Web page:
European Parliament President Martin Schulz said during a speech in Strasbourg: ''We must not minimize our freedom of thought or revise downward our European values in the face of violence and Kalashnikovs.
''We, as Europeans, must defend them, just like the millions of French who walked through Paris and through France in dignity, supported by thousands of citizens around the world."
But Israeli Cartoonist Ido Amin wrote in an opinion article for Haaretz: "In Israel, Charlie Hebdo would not have even have had the right to exist."
''In France, freedom of speech is considered a universal right, while in Israel such a weekly would not be able to exist because of the Israeli law which bans offending religious sensibilities.''
Curbs on satire
Amin said the law in Israel prohibits illustrating Moses, Jesus or Muhammad in a way that would hurt the feelings of believers.
And Padraig Reidy, Editorial Director of 89up, a consultancy focused on civil liberties, said in a traditionally Catholic nation such as Ireland, which adopted a defamation law in 2009, a prosecution against a publication which satirizes religion could be brought.
Reidy said: ''Given the wording of the law, which is quite vague, and relies on the idea of a publication causing 'outrage among a substantial number of the adherents of [a] religion', then it is entirely possible that a prosecution against publication of graphic satirization of religions could be brought, though the law would not extend to banning an entire publication."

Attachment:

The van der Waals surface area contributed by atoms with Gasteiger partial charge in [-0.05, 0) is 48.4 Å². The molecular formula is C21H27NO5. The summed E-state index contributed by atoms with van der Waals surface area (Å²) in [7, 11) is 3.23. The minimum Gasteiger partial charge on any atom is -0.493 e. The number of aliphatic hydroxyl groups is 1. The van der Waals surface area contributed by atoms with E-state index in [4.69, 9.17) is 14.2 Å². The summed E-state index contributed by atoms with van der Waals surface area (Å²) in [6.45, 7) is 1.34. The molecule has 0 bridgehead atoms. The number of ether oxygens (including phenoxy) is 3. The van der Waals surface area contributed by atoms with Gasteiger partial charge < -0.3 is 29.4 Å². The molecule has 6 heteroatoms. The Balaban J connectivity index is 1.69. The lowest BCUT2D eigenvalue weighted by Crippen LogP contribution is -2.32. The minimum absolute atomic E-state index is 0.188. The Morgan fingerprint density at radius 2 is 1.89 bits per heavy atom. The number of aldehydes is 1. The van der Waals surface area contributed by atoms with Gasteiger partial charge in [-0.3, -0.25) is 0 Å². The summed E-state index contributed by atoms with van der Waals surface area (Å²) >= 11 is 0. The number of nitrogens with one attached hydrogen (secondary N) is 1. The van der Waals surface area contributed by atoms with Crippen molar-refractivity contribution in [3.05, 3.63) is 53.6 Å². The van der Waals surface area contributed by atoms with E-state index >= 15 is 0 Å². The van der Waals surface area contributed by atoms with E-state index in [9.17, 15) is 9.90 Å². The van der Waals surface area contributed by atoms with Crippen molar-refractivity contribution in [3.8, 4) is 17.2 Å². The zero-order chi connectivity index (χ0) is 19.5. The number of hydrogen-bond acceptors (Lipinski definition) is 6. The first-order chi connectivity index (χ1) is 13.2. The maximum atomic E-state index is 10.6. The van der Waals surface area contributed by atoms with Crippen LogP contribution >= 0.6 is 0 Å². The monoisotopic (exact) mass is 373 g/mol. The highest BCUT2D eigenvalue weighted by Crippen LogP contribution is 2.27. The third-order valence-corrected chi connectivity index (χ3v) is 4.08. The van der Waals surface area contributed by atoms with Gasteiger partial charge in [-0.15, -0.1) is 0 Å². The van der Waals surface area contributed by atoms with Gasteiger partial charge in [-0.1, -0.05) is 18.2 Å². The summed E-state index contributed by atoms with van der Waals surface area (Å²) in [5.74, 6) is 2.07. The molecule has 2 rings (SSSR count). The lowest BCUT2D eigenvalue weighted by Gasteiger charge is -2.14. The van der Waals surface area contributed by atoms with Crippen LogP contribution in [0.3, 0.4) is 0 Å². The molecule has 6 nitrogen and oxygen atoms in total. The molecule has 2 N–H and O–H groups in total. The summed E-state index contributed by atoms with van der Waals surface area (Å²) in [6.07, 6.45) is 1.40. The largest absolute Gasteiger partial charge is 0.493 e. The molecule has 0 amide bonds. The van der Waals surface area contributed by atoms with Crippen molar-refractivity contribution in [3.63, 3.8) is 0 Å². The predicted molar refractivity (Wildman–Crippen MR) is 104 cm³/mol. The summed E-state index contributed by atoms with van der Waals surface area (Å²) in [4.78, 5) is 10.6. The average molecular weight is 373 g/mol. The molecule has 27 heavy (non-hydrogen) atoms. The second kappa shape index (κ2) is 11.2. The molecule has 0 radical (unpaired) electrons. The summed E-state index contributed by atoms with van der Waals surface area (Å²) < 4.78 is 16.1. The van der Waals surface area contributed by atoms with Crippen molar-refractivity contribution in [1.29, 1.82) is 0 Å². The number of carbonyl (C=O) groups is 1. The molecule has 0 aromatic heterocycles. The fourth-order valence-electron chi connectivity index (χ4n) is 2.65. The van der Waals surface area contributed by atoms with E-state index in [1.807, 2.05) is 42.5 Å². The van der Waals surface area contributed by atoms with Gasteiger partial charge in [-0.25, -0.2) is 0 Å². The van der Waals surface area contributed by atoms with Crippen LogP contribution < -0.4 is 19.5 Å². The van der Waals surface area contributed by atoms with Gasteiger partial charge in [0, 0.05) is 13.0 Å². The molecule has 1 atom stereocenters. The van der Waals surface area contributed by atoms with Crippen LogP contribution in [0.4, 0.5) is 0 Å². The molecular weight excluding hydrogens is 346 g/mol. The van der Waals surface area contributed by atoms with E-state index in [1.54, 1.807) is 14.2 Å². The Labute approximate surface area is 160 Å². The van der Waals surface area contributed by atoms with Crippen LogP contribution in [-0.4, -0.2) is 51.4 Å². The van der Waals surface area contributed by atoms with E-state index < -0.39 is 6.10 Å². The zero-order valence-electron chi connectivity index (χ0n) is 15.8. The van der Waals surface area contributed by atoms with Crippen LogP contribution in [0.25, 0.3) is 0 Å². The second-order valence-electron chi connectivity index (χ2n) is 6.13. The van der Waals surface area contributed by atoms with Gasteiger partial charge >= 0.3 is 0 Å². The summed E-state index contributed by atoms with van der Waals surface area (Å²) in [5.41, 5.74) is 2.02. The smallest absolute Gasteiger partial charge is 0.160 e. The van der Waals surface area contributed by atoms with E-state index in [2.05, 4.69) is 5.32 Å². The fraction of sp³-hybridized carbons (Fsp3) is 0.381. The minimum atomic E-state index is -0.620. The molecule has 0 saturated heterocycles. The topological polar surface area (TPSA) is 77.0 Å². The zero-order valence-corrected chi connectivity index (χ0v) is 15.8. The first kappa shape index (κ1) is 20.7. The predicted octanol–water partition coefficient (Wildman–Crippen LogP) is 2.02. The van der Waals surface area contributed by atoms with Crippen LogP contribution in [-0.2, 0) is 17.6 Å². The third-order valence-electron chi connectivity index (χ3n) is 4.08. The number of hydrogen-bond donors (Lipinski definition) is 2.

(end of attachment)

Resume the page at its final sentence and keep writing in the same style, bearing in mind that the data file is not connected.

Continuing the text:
According to Ireland’s defamation law, blasphemy can be punished with a fine of up to €25,000 (around $30,000).
Around 64 percent of respondents to an online poll released by internet news publication thejournal.ie in Ireland on Monday said there should be a referendum on Ireland’s blasphemy law.
In Australia, the Racial Discrimination Act makes it unlawful to "offend, insult, humiliate or intimidate" another person or group of people because of their "race, color or national or ethnic origin".
According to the European Court of Human Rights, some forms of expression are considered offensive and contrary to the European Conventions on Human Rights, including racism, xenophobia, anti-Semitism, aggressive nationalism and discrimination against minorities and immigrants.
The European Court of Human Rights states on hate speech: "Tolerance and respect for the equal dignity of all human beings constitute the foundations of a democratic, pluralistic society."
''That being so, as a matter of principle it may be considered necessary in certain democratic societies to sanction or even prevent all forms of expression which spread, incite, promote or justify hatred based on intolerance."